It features interviews with the company’s founders, representatives from the RIAA, the recording industry, and a few other notable organizations during that time. In the film, you’ll see RealPlayer used to play a video, Winamp, and a microphone at a press conference with the TechTV logo. I love the way Winter uses material from the late 90s and early 2000s and shows it in the same way we consumed it in that time period.
When I Discovered Napster
In 1999, I turned 16 years old, received Quake 3 as a birthday present, and discovered Napster. I had a mediocre sized hard drive, an AMD K6 350 processor, and more importantly, a 56k modem connection. I routinely browsed Napster looking for singles I heard on the radio. While browsing for songs I knew, the vast catalog of content indexed by the service lead to the discovery of so many tunes and bands I’ve never heard of.
Downloading songs via a 56k modem was a painful process. Depending on the connection and how many peers I connected to, it could take anywhere from 30 minutes to over an hour to download a 3-5 Megabyte song. In 2000, we purchased 1.5Mb DSL from Ameritech. Not only did my Quake 3 skills increase (less lag) but download times for music were no longer an issue.
I remember when my family gathered around the Gateway PC with the familiar cow look and watched as I downloaded song after song in record time. Once speed became a non issue, I hoarded music and downloaded everything I could get my hands on. Some of it was junk, but most of it was awesome.
Napster as a Social Network
Napster wasn’t just about discovering and downloading music. Newer versions included the ability to chat with the people you downloaded files from. You could also add people as friends and join various chatrooms. In many ways, it was a social network. It sure was cool to chat with people at the same time you were downloading files from.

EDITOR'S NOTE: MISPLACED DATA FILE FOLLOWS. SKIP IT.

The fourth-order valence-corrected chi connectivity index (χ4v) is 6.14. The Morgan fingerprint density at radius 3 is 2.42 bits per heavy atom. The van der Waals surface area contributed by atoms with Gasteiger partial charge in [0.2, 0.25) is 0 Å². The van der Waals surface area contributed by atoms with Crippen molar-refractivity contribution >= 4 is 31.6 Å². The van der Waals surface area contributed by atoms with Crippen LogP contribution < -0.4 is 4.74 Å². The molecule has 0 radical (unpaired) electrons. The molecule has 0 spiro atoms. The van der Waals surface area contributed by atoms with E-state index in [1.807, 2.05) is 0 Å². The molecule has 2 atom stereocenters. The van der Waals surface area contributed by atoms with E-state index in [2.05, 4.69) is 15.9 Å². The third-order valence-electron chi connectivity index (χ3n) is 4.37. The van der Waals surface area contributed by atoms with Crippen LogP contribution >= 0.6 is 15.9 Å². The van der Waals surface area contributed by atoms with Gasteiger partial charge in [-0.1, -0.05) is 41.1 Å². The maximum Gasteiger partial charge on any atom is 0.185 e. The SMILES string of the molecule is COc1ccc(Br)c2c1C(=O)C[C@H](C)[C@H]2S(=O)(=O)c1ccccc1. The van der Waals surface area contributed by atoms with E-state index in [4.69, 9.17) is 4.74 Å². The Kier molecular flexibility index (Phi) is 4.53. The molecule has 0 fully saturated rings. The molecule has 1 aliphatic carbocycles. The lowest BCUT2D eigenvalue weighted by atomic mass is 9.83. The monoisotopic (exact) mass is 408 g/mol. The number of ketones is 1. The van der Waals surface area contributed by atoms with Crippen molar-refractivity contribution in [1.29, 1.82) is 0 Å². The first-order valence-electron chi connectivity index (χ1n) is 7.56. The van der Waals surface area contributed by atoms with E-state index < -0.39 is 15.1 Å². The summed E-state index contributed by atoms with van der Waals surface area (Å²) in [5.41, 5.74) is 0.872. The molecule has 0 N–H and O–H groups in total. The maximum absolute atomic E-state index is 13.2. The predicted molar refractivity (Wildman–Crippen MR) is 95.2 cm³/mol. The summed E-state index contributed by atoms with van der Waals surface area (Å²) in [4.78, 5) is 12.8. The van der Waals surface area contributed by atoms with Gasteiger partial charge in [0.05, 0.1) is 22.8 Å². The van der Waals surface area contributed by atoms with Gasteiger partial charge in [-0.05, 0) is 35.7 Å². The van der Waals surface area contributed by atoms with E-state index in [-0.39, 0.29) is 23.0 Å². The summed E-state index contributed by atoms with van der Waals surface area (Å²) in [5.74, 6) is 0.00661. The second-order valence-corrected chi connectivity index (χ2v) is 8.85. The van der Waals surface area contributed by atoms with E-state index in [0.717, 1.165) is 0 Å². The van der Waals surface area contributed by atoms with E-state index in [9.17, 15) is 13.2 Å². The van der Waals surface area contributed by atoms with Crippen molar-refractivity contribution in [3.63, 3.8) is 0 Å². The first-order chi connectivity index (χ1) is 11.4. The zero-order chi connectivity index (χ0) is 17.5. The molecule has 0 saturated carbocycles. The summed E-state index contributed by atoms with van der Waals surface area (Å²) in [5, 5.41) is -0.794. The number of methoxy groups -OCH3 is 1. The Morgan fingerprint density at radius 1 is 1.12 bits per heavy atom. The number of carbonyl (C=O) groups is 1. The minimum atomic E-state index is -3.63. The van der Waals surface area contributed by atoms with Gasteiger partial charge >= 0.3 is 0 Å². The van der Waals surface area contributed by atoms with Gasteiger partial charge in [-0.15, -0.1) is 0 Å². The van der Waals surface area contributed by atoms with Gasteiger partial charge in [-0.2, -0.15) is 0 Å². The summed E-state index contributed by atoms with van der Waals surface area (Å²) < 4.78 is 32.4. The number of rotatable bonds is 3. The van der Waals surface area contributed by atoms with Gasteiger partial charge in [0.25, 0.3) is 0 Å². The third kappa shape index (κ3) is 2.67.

Napster Disappeared, But The Technology Never Will
Although Napster couldn’t survive the court system, it’s peer to peer file sharing technology lives on. Once Napster shut down, people moved in mass to similar products such as Kazaa, K-Lite, BearShare, LimeWire, and Morpheus. The courts shutting down Napster in effect created hundreds of smaller Napsters. Although similar technology is used in Torrents/BitTorrent, the concept and ease of use is clients doesn’t match that of Napster.
How I Listen and Discover Music Today
At the age of 31, 15 years after the launch of Napster, I hardly ever download an MP3. I either listen to music via YouTube playlists or listen to the MP3 catalog on my hard drive. I’ve purchased a few tracks on Amazon and maybe one or two on iTunes, but I rarely purchase music at all since it’s on demand from somewhere on the web.
As I get older, I’m making a more concerted effort to increase the audio quality of the content I listen to. MP3’s are a compressed format which ruins the subtle sounds in music. Great for shrinking the file size down, bad for audiophiles.
Wav files are a lossless medium for raw and uncompressed audio but the amount of data contained in them makes it hard to share. If Napster was the golden age of peer to peer sharing of MP3 files, will the increasing speeds of broadband connections generate a golden age of sharing raw, uncompressed audio files or will that too be relegated to the cloud somewhere as on-demand content?
Bonus Interview With Alex Winter
The guys over at the 404 Podcast did a great one hour interview with Alex Winter to discuss the making of the documentary. In it, he gives some behind the scenes info and discusses the industry today and how we’re still nowhere close to having a fusion between the record labels and digital distribution. A great interview to watch after you view the documentary.